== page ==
Genealogy – Unexpected Cause of Death
I’ve recently been researching the Lait family, a branch of my father’s family who originated from Lincolnshire and who ended their lives in Liverpool. In particular, I’ve been looking at details surrounding the life of my great(x2) grandmother, Mary Ann Lait (formerly Graham).
She was born in a tiny village called Raithby in Lincolnshire in 1853. Following her marriage to my great(x2) grandfather, Charles Augustine Lait, the family eventually moved to Liverpool and they had 8 surviving children.
Her death in 1904 was a tragic one, and one which surprised me when the death certificate was actually purchased and received. Instead of finding one of the more common causes for death (such as heart disease, malignant cancers, pulmonary disease and pneumonia etc.), her own was attributed to ‘shock and exhaustion due to burns received by her clothes accidentally catching fire on the 9th instant’. An inquest into her death had been held in Liverpool on 12th January 1904 but I have yet to find any further details about it.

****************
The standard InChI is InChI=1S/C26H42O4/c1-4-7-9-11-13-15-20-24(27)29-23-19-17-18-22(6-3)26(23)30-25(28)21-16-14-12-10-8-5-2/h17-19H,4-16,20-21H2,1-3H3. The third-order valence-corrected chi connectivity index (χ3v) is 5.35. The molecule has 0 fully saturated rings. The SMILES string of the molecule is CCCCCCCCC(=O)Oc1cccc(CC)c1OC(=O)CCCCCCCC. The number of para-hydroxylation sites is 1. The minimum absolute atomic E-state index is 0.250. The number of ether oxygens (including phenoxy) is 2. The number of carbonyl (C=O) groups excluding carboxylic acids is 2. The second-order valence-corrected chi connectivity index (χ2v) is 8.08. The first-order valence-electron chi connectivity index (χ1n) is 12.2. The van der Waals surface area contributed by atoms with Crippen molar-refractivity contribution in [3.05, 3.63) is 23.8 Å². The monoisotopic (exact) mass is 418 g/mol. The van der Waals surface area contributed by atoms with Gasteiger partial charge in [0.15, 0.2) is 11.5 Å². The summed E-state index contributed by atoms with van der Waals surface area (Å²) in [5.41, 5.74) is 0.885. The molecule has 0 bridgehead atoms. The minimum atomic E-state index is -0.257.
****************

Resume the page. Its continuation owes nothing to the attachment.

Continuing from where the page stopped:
I’ve since found that this was a relatively common accidental cause of death during those times, (both for adults and children), which is hardly surprising perhaps when you consider the widespread use of open fires, candles for illumination, and lack of flame-retardent materials for nightdresses and clothing in general.
Considering the hardships my great-grandmother must have faced – a country girl who brought her family up within the bustling city, having to learn to survive within basic slum dwellings and yet successfully helping to raise 8 children – to end her life in such a way is a tragedy indeed.
In all my years of researching my family history, I’ve only ever had goosepimples twice when I opened an envelope and read the contents. This was the first…